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Scuba diving is a very safe sport, providing you follow your training and take sensible precautions at all times. While diving is a fun activity, it’s also important never to become complacent and take shortcuts. That’s when things can go dangerously wrong.

One thing you learn in SSI’s Diver Stress and Rescue programme – and which is proven time and time again by accident investigations, is that most emergency situations related to diving are usually preventable. It’s often a combination of small things that are not identified and dealt with, that will lead to a full on incident.

We’ve written some hints and tips below, highlighting some of the most important safety factors, when diving in the sea. These tips are based on our 25 years’ experience in the diving industry and supported by research and advice from Scuba Schools International (SSI), the Royal National Lifeboat Institution (RNLI), Maritime & Coastguard Agency (MCA) and the Divers Alert Network (DAN).

Scuba 2000 run boat and beach diving trips and VIP guided diving in Cornwall, UK

Diving can be great fun, providing you follow your training and safety protocols.

The Responsible Diver Code

As a diver, you have an opportunity to experience some of the world’s most amazing underwater ecosystems.

SSI divers agree to the following Responsible Diver Code during their training. However, all divers should really follow the same or similar principles, since they are designed to increase your safety as well as ensuring dive sites can be enjoyed for generations to come.

  • Dive within the limits of my ability and training
  • Evaluate conditions before every dive, and make sure they are within the limits of my personal abilities and training
  • Be familiar with and check my equipment before and during every dive
  • Respect and use the buddy system during every dive
  • Accept responsibility for my personal welfare at all times
  • Be environmentally conscious at all times.

These points are great general principles to follow, wherever you’re diving.

But, let’s now look specifically at 6 ways to stay safe when diving in the sea.

1) Your Health

Health is one of the major contributors to diving accidents. Cardiac health specifically can affect any divers, but the RNLI research shows that those most at risk are experienced male divers aged 45 and over.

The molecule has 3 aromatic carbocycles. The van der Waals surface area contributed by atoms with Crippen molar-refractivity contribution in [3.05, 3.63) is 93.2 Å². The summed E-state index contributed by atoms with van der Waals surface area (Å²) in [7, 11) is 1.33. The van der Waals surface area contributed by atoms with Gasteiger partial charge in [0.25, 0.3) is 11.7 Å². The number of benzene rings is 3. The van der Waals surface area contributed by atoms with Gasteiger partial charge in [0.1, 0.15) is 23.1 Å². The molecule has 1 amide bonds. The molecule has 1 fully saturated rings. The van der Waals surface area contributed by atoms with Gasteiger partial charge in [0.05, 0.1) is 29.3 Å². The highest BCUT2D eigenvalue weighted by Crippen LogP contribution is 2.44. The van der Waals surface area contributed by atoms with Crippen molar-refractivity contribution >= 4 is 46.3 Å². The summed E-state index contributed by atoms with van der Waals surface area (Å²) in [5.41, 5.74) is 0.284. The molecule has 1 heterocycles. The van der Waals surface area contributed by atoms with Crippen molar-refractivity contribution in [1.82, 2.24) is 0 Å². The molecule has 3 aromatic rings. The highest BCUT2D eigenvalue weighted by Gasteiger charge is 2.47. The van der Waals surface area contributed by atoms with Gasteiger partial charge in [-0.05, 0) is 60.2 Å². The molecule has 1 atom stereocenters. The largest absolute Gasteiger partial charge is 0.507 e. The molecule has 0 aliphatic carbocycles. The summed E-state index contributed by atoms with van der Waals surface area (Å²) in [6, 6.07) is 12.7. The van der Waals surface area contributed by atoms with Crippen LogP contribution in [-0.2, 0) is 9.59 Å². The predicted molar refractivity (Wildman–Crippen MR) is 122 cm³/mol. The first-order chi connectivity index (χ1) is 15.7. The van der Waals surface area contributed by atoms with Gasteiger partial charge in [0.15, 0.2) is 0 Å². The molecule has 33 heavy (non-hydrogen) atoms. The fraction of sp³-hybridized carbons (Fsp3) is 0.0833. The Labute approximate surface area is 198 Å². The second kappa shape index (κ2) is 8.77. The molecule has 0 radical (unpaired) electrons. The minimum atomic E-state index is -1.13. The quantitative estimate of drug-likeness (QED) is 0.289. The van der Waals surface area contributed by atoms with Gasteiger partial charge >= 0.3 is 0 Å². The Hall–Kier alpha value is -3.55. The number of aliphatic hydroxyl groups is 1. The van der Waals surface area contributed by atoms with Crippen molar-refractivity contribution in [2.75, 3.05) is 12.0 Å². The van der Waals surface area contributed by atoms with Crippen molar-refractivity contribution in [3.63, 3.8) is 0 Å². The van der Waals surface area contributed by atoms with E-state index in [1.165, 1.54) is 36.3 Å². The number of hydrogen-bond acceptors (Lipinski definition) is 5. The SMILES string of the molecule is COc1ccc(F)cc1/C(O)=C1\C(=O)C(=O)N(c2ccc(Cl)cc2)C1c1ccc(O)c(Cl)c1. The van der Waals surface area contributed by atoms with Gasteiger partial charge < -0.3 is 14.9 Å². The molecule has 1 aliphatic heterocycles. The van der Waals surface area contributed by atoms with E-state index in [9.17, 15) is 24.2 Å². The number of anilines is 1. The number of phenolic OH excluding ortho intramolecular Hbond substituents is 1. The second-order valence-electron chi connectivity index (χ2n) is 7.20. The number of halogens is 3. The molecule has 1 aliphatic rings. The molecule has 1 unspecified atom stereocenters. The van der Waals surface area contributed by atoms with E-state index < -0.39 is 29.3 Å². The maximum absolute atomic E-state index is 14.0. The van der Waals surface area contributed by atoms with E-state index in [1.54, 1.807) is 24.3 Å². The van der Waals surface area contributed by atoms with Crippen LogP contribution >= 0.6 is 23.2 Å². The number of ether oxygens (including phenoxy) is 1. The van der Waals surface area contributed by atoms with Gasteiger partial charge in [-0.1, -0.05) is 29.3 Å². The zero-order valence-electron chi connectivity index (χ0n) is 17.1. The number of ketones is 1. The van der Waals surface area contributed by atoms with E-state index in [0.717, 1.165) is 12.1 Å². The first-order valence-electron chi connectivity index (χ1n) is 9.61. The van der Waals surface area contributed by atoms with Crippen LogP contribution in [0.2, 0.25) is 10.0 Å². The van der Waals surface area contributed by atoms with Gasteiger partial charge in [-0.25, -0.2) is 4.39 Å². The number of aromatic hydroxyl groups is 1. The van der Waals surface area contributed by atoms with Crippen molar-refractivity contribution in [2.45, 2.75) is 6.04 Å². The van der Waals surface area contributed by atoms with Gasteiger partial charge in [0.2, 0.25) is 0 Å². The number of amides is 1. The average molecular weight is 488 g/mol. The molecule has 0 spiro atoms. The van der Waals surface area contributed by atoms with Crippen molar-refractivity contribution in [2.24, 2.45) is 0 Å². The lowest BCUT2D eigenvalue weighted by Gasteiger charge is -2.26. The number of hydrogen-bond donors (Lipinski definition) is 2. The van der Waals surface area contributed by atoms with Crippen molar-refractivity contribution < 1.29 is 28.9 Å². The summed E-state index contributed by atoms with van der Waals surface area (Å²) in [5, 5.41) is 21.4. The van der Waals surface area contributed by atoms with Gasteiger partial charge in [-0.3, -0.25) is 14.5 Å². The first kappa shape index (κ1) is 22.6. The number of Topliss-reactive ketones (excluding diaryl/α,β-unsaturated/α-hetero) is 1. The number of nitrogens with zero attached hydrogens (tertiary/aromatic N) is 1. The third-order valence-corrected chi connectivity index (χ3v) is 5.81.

50 divers lost their lives around the UK coast between 2011 and 2015 – and 72% of those divers were aged 45 or over. ~ RNLI Research

This means that while taking training and safety precautions is still really important, overlooking your personal health and fitness could be big mistake.

There’s no time like the present to make certain changes to your lifestyle, that will help you become a safer diver. Diving can be strenuous and even more so, when diving in challenging sea conditions such as strong currents, waves and cold water. Your fitness should really be proportionate to the conditions you dive in – for example the UK coast can be much more physically challenging than diving in the warm clear waters of the Red Sea.

You don’t need to become an Olympic athlete – but you do need to take care of yourself. This can be as simple as these 5 steps:

  • Incorporating more exercise such as walking, jogging or swimming into your routine
  • Reducing unhealthy foods and lowering fat and salt intake
  • Staying hydrated with plenty of water each day but especially in the lead up to and during a dive trip
  • Limiting or even better, eliminating alcohol consumption
  • Quit smoking.
Scuba 2000 - Diving Health and Fitness - Safety at Sea

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2) Check your equipment

Equipment is your life-line while diving and a primary factor for your safety and comfort in the water. For this reason, it’s crucial to always invest in the best quality equipment that you can afford, make sure the equipment fits well, is suitable for the diving conditions and above all, is looked after and well-maintained.

It’s vital to check your equipment often. Here’s 5 basic points you should always follow:

  • Before every dive, inspect your kit for any signs of wear and tear; worn webbing, lose clips, broken buckles, tears or rips, worn mouthpieces etc.
  • Ensure the dust / protection caps are always in place when you are not using your equipment
  • Freshwater wash all your equipment after each use. While you do this, again check for any wear and tear – it’s good to spot this and resolve any issues before your next trip.
  • Ensure that everything is fully dry before packing away and storing in a dry location.
  • Follow manufacturer and local guidelines for servicing – it’s crucially important for regulators, tanks and BCDs to be serviced properly by qualified service technician.

You can learn much more about selecting and maintaining your equipment through the SSI Equipment Techniques course. This is highly recommended if you are new to diving and want to build on the foundation knowledge of your entry level training.

Scuba 2000 - Mares equipment and SSI courses in Cornwall and Leicester, UK

Photo courtesy, Mares

3) Plan your dives and consider your experience

Dive planning and ensuring that you have the appropriate training and experience for the diving you will be doing are two really important factors. In addition, you must also consider the dive parameters, such as maximum depth, time, air consumption rates, emergency procedures etc.

When you dive with us, we will ensure everything is properly planed, including tide times, weather and risk assessments. However, if it’s just you and your buddy diving outside of a dive centre/club environment, you will need to check these aspects as part of your dive planning. Such factors are even more critical in UK waters, where the weather, tides and water conditions can vary dramatically and change quickly.

You must also make sure you are suitably qualified and comfortable to do the diving you will be doing. For example, an Open Water Diver with 10 dives should not take on a 40m wreck dive off the coast, without gaining more training and experience.